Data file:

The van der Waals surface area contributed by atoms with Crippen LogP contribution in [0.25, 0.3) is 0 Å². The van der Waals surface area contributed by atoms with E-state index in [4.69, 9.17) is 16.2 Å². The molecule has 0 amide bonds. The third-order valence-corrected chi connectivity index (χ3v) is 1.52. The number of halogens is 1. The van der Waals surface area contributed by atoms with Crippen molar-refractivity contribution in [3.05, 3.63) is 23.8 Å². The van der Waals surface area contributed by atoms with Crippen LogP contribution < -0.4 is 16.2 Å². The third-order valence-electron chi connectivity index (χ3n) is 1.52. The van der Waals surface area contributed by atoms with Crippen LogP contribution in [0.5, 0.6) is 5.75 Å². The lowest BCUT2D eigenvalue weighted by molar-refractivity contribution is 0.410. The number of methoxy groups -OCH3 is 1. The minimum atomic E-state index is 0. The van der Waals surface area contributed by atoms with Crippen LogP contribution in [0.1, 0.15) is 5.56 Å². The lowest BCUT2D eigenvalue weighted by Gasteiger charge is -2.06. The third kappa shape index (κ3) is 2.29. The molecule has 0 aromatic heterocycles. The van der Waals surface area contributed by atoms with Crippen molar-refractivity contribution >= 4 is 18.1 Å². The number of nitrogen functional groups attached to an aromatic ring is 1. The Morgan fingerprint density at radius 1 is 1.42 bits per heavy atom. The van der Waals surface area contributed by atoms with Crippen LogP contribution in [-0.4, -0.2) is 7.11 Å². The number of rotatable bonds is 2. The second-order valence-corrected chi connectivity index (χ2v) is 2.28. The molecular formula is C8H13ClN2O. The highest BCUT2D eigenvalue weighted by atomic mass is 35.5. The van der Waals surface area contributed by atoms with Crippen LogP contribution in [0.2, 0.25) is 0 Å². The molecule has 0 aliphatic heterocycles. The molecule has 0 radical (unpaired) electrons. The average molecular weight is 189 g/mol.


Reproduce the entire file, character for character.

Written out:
The van der Waals surface area contributed by atoms with Crippen LogP contribution in [0.25, 0.3) is 0 Å². The van der Waals surface area contributed by atoms with E-state index in [4.69, 9.17) is 16.2 Å². The molecule has 0 amide bonds. The third-order valence-corrected chi connectivity index (χ3v) is 1.52. The number of halogens is 1. The van der Waals surface area contributed by atoms with Crippen molar-refractivity contribution in [3.05, 3.63) is 23.8 Å². The van der Waals surface area contributed by atoms with Crippen LogP contribution < -0.4 is 16.2 Å². The third-order valence-electron chi connectivity index (χ3n) is 1.52. The van der Waals surface area contributed by atoms with Crippen LogP contribution in [0.5, 0.6) is 5.75 Å². The lowest BCUT2D eigenvalue weighted by molar-refractivity contribution is 0.410. The number of methoxy groups -OCH3 is 1. The minimum atomic E-state index is 0. The van der Waals surface area contributed by atoms with Crippen LogP contribution in [0.1, 0.15) is 5.56 Å². The lowest BCUT2D eigenvalue weighted by Gasteiger charge is -2.06. The third kappa shape index (κ3) is 2.29. The molecule has 0 aromatic heterocycles. The van der Waals surface area contributed by atoms with Crippen molar-refractivity contribution >= 4 is 18.1 Å². The number of nitrogen functional groups attached to an aromatic ring is 1. The Morgan fingerprint density at radius 1 is 1.42 bits per heavy atom. The van der Waals surface area contributed by atoms with Crippen LogP contribution in [-0.4, -0.2) is 7.11 Å². The number of rotatable bonds is 2. The second-order valence-corrected chi connectivity index (χ2v) is 2.28. The molecular formula is C8H13ClN2O. The highest BCUT2D eigenvalue weighted by atomic mass is 35.5. The van der Waals surface area contributed by atoms with Crippen LogP contribution in [0.2, 0.25) is 0 Å². The molecule has 0 aliphatic heterocycles. The molecule has 0 radical (unpaired) electrons. The average molecular weight is 189 g/mol.